Silver Bullet

From Holden:

This is a pretty compelling argument for keeping John Roberts out of the Supreme Court.

The White House broke the law when it interviewed D.C. Circuit Judge John G. Roberts last spring for the Supreme Court as he heard a challenge to the president’s military tribunals, three legal ethicists said yesterday.

Roberts, nominated by President George W. Bush on July 19, should have recused himself from Hamdan v. Rumsfeld to avoid an “appearance of partiality,” the professors said in the online magazine Slate.

“Federal law deems public trust in the courts so critical that it requires judges to step aside if their ‘impartiality might reasonably be questioned,’ even if the judge is completely impartial as a matter of fact,” wrote Stephen Gillers, David Luban and Steven Lubet.

White House spokeswoman Dana Perino dismissed the article. “There was no conflict whatsoever,” she said.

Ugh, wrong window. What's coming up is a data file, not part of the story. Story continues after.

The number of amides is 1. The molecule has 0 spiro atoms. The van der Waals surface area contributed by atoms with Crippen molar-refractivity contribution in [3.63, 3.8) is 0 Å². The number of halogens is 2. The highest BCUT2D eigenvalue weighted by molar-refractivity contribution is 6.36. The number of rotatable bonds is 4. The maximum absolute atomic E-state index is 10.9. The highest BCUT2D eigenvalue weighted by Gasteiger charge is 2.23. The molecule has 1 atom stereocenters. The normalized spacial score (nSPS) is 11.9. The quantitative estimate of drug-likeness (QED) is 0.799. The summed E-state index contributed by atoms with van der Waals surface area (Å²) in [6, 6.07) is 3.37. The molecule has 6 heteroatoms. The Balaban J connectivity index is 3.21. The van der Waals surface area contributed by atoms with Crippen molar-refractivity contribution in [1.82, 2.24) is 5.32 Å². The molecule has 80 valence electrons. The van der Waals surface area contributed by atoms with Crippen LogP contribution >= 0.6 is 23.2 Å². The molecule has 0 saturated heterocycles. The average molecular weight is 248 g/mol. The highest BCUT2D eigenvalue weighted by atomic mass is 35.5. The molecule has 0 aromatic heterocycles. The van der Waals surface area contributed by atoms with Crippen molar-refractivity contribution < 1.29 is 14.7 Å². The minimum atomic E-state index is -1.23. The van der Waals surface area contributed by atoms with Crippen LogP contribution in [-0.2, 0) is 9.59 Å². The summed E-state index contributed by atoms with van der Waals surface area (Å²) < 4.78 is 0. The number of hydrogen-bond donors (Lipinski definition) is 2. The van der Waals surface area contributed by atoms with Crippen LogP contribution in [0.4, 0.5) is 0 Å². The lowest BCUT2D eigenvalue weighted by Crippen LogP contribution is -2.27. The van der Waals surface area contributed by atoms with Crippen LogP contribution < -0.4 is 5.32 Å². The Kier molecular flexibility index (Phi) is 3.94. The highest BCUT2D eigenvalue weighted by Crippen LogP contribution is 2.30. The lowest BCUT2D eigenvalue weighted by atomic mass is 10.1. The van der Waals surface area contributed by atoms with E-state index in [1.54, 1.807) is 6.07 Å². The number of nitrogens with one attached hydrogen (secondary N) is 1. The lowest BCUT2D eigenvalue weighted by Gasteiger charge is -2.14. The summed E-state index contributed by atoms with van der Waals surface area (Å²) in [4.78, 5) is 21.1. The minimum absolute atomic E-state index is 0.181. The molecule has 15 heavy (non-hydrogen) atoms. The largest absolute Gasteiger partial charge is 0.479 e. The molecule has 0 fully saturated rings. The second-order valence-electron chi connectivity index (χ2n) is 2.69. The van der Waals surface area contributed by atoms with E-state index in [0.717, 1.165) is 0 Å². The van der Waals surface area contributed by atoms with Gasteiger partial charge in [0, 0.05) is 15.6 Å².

The article changed the mind of Hofstra University law professor Monroe Freedman, who at first backed the White House. He said Roberts probably broke the law but that it wasn’t enough to disqualify him from the high court. [Holden Note: Yeah, right. There’s no better qualification for the SCOTUS than violating a federal law regarding judicial impartiality.]


The Slate article said if one side in a case “can secretly approach the judge about a dream job while the case is still under active consideration,” trust in the judiciary suffers because it’s not clear how the offer affected the judge’s decision.

Sen. Charles Schumer (D-N.Y.), who will question Roberts in confirmation hearings next month, said Roberts should explain” as soon as possible” why he continued hearing the case.

Gillers, a legal ethicist at New York University Law School, saw no problem when Newsday told him in July that Bush met with Roberts about the vacancy July 15, the same day the D.C. court ruled 3-0 in Bush’s favor in Hamdan.

But Gillers told Newsday yesterday he changed his mind after Roberts disclosed the White House interviews in his Senate questionnaire Aug. 2.

He said Attorney General Alberto Gonzales interviewed him April 1, six days before oral arguments in the Salim Ahmed Hamdan case.

Look for Salim Ahmed Hamdan’s lawyers to appeal becaue one of the judges in his case was bought-off with a job offer.